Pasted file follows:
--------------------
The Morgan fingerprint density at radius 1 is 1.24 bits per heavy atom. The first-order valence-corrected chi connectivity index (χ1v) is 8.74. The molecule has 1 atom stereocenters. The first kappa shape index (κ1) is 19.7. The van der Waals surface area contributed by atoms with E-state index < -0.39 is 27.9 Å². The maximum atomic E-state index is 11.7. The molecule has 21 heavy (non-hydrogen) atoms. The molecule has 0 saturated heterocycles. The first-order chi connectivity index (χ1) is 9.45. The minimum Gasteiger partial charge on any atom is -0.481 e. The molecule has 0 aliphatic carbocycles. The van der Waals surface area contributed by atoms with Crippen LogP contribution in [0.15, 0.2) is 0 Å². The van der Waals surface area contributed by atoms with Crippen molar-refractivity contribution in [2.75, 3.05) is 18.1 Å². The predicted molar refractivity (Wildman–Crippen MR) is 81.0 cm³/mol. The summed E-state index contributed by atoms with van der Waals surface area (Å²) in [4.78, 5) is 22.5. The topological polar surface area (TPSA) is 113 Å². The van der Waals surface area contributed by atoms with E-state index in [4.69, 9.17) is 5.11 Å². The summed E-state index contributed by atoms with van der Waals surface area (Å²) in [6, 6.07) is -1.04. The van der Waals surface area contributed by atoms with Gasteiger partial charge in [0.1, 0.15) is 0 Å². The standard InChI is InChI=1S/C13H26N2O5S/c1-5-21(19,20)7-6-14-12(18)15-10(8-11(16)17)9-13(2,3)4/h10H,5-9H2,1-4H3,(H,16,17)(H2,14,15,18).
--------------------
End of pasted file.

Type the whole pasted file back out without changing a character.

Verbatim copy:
The Morgan fingerprint density at radius 1 is 1.24 bits per heavy atom. The first-order valence-corrected chi connectivity index (χ1v) is 8.74. The molecule has 1 atom stereocenters. The first kappa shape index (κ1) is 19.7. The van der Waals surface area contributed by atoms with E-state index < -0.39 is 27.9 Å². The maximum atomic E-state index is 11.7. The molecule has 21 heavy (non-hydrogen) atoms. The molecule has 0 saturated heterocycles. The first-order chi connectivity index (χ1) is 9.45. The minimum Gasteiger partial charge on any atom is -0.481 e. The molecule has 0 aliphatic carbocycles. The van der Waals surface area contributed by atoms with Crippen LogP contribution in [0.15, 0.2) is 0 Å². The van der Waals surface area contributed by atoms with Crippen molar-refractivity contribution in [2.75, 3.05) is 18.1 Å². The predicted molar refractivity (Wildman–Crippen MR) is 81.0 cm³/mol. The summed E-state index contributed by atoms with van der Waals surface area (Å²) in [4.78, 5) is 22.5. The topological polar surface area (TPSA) is 113 Å². The van der Waals surface area contributed by atoms with E-state index in [4.69, 9.17) is 5.11 Å². The summed E-state index contributed by atoms with van der Waals surface area (Å²) in [6, 6.07) is -1.04. The van der Waals surface area contributed by atoms with Gasteiger partial charge in [0.1, 0.15) is 0 Å². The standard InChI is InChI=1S/C13H26N2O5S/c1-5-21(19,20)7-6-14-12(18)15-10(8-11(16)17)9-13(2,3)4/h10H,5-9H2,1-4H3,(H,16,17)(H2,14,15,18).